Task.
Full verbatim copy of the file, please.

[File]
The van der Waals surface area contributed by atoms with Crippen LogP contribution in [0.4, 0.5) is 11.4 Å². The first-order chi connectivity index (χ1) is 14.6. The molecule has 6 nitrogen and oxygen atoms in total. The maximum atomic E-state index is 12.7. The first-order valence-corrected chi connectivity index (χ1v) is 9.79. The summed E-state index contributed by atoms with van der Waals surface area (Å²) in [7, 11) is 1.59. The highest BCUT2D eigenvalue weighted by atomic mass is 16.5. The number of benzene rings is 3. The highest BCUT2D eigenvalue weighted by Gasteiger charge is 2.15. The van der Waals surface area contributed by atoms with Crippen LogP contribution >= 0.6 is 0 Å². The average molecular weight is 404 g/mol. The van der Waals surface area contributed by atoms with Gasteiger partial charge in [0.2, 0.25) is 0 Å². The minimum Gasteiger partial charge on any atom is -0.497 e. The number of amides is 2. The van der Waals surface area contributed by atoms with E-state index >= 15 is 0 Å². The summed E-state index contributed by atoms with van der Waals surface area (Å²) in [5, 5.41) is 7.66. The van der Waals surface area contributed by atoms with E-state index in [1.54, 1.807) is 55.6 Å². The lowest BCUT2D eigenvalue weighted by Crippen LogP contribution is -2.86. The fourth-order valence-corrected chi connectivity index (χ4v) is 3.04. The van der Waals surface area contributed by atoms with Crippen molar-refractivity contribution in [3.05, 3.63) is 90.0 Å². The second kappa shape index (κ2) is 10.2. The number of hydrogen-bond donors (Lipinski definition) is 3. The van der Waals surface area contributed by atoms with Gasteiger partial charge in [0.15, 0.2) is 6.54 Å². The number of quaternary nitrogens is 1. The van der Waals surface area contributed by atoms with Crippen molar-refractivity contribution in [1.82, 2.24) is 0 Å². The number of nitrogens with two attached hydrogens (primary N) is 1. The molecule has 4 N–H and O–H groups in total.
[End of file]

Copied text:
The van der Waals surface area contributed by atoms with Crippen LogP contribution in [0.4, 0.5) is 11.4 Å². The first-order chi connectivity index (χ1) is 14.6. The molecule has 6 nitrogen and oxygen atoms in total. The maximum atomic E-state index is 12.7. The first-order valence-corrected chi connectivity index (χ1v) is 9.79. The summed E-state index contributed by atoms with van der Waals surface area (Å²) in [7, 11) is 1.59. The highest BCUT2D eigenvalue weighted by atomic mass is 16.5. The number of benzene rings is 3. The highest BCUT2D eigenvalue weighted by Gasteiger charge is 2.15. The van der Waals surface area contributed by atoms with Crippen LogP contribution >= 0.6 is 0 Å². The average molecular weight is 404 g/mol. The van der Waals surface area contributed by atoms with Gasteiger partial charge in [0.2, 0.25) is 0 Å². The minimum Gasteiger partial charge on any atom is -0.497 e. The number of amides is 2. The van der Waals surface area contributed by atoms with E-state index >= 15 is 0 Å². The summed E-state index contributed by atoms with van der Waals surface area (Å²) in [5, 5.41) is 7.66. The van der Waals surface area contributed by atoms with E-state index in [1.54, 1.807) is 55.6 Å². The lowest BCUT2D eigenvalue weighted by Crippen LogP contribution is -2.86. The fourth-order valence-corrected chi connectivity index (χ4v) is 3.04. The van der Waals surface area contributed by atoms with Crippen molar-refractivity contribution in [3.05, 3.63) is 90.0 Å². The second kappa shape index (κ2) is 10.2. The number of hydrogen-bond donors (Lipinski definition) is 3. The van der Waals surface area contributed by atoms with Gasteiger partial charge in [0.15, 0.2) is 6.54 Å². The number of quaternary nitrogens is 1. The van der Waals surface area contributed by atoms with Crippen molar-refractivity contribution in [1.82, 2.24) is 0 Å². The number of nitrogens with two attached hydrogens (primary N) is 1. The molecule has 4 N–H and O–H groups in total.